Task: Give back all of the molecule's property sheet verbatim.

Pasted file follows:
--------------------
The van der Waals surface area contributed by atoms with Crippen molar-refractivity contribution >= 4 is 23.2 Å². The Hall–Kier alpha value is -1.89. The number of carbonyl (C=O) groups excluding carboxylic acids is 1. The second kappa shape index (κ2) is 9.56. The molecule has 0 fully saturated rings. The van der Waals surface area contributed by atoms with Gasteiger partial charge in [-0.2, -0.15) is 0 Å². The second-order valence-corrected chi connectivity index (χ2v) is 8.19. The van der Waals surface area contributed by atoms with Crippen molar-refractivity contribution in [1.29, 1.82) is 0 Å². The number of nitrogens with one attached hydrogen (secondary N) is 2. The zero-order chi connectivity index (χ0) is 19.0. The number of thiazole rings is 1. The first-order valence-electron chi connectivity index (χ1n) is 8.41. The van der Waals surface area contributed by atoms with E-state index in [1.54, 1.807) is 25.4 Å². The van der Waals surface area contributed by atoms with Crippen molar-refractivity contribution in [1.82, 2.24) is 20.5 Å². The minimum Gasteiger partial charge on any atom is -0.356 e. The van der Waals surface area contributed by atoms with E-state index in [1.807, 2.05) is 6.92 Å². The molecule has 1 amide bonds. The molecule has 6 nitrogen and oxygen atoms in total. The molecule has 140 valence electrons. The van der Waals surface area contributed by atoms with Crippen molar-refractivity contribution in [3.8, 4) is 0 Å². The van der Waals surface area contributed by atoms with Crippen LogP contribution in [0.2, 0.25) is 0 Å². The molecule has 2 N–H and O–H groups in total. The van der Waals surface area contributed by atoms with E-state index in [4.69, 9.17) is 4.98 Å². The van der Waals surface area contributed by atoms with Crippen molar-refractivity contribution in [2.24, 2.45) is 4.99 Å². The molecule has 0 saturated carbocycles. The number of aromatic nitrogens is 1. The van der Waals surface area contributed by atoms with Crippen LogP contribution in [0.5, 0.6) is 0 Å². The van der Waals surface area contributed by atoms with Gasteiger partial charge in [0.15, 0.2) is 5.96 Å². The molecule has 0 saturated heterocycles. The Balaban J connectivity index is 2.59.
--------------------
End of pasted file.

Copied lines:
The van der Waals surface area contributed by atoms with Crippen molar-refractivity contribution >= 4 is 23.2 Å². The Hall–Kier alpha value is -1.89. The number of carbonyl (C=O) groups excluding carboxylic acids is 1. The second kappa shape index (κ2) is 9.56. The molecule has 0 fully saturated rings. The van der Waals surface area contributed by atoms with Gasteiger partial charge in [-0.2, -0.15) is 0 Å². The second-order valence-corrected chi connectivity index (χ2v) is 8.19. The van der Waals surface area contributed by atoms with Crippen molar-refractivity contribution in [1.29, 1.82) is 0 Å². The number of nitrogens with one attached hydrogen (secondary N) is 2. The zero-order chi connectivity index (χ0) is 19.0. The number of thiazole rings is 1. The first-order valence-electron chi connectivity index (χ1n) is 8.41. The van der Waals surface area contributed by atoms with E-state index in [1.54, 1.807) is 25.4 Å². The van der Waals surface area contributed by atoms with Crippen molar-refractivity contribution in [1.82, 2.24) is 20.5 Å². The minimum Gasteiger partial charge on any atom is -0.356 e. The van der Waals surface area contributed by atoms with E-state index in [1.807, 2.05) is 6.92 Å². The molecule has 1 amide bonds. The molecule has 6 nitrogen and oxygen atoms in total. The molecule has 140 valence electrons. The van der Waals surface area contributed by atoms with Crippen molar-refractivity contribution in [3.8, 4) is 0 Å². The van der Waals surface area contributed by atoms with Crippen LogP contribution in [0.2, 0.25) is 0 Å². The molecule has 2 N–H and O–H groups in total. The van der Waals surface area contributed by atoms with E-state index in [4.69, 9.17) is 4.98 Å². The van der Waals surface area contributed by atoms with Crippen molar-refractivity contribution in [2.24, 2.45) is 4.99 Å². The molecule has 0 saturated carbocycles. The number of aromatic nitrogens is 1. The van der Waals surface area contributed by atoms with Crippen LogP contribution in [0.5, 0.6) is 0 Å². The van der Waals surface area contributed by atoms with Gasteiger partial charge in [0.15, 0.2) is 5.96 Å². The molecule has 0 saturated heterocycles. The Balaban J connectivity index is 2.59.